People love storing information in databases, because databases make it easy to store, sort, and search large amounts of data. Sometimes those databases are not as secure as they should be.
Traditional databases are great for storing structured data, like a list of books. Books are sort of uniform, in that you describe books pretty well with a small set of identifiers (like title, ISBN, author, year of publication, publisher, etc.), and those identifiers don’t change a lot over time or from book to book. A spreadsheet will often suffice for this kind of thing.
Describing people is harder, because people are weird. Consider medical records. Women would need lots of columns men don’t need, and vice versa. A patient with diabetes would have lots of columns not relevant to a non-diabetic. Likewise for a cancer patient.
A relatively new class of database called NoSQL is good at storing records on people and other complicated subjects, because NoSQL databases can store (and sort and search) unstructured data. MongoDB is a popular open-source NoSQL database product.
The idea is that a company installs MongoDB on their server, pours data into it, and writes a web application (or some other kind of interface) to access the data. Earlier versions of MongoDB had some poorly-chosen default settings which would make the database itself directly available over network connections. More recent versions of the software have better defaults, but the damage is done: lots of people installed MongoDB with the network-available default, and they never changed it.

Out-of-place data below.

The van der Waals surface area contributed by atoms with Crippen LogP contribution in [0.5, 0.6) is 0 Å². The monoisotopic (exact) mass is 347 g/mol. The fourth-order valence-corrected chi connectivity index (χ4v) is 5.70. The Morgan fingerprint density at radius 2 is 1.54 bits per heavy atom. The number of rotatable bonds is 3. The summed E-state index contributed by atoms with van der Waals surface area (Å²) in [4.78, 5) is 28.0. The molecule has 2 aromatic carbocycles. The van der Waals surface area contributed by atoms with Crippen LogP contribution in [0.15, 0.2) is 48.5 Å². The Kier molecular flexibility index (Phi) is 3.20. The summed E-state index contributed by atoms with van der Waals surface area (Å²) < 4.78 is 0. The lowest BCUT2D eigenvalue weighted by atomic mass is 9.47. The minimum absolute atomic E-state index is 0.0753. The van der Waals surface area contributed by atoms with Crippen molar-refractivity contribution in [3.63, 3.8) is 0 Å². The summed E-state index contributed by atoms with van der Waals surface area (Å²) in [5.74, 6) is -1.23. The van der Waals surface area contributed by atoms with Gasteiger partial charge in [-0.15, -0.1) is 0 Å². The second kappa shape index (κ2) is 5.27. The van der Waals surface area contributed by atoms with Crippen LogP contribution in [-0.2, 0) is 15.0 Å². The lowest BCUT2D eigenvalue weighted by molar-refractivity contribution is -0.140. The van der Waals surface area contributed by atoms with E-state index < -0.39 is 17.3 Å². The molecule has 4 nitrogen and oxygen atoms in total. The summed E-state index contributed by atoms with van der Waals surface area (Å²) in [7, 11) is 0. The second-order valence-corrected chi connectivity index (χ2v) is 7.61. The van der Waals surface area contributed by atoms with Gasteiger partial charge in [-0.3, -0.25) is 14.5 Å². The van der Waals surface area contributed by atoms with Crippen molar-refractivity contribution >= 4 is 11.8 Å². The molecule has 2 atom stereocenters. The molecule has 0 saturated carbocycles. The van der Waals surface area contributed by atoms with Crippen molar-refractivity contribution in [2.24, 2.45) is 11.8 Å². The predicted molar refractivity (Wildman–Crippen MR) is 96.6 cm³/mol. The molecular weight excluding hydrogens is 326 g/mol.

So even if they wrote a web application with good access controls, the database itself might be open to the internet. If the database’s network port wasn’t firewalled, anyone could completely bypass the web application’s access restrictions by connecting directly to the database (and they could download as much data as they wanted).
It’s important to note that this problem is not specific to MongoDB. This could happen with any network-enabled database system. But because of some recent discoveries of internet-accessible MongoDB databases, they’re in the spotlight. The Office of Inadequate Security has reported on several high-profile examples of open MongoDB databases, including a voter registration database with 191 million records. A security researcher named Chris Vickery used Shodan to find these databases.
That bears repeating: an ordinary guy used a search engine to find a database with the voter registration data of 191 million Americans.
All too often people don’t take care of their data. The Office of Inadequate Security reports on data breaches large and small all the time. Sometimes it’s 191 million voter records over a network connection, and sometimes it’s patient records left on a sidewalk next to a trash can when a doctor’s office goes out of business. That site might be a good place to look for inspiration when you’re writing a character that needs to acquire data that wouldn’t (or shouldn’t) be widely available. Whether your character needs to do some port scanning or some dumpster diving, she might be able to get her hands on all kinds of data.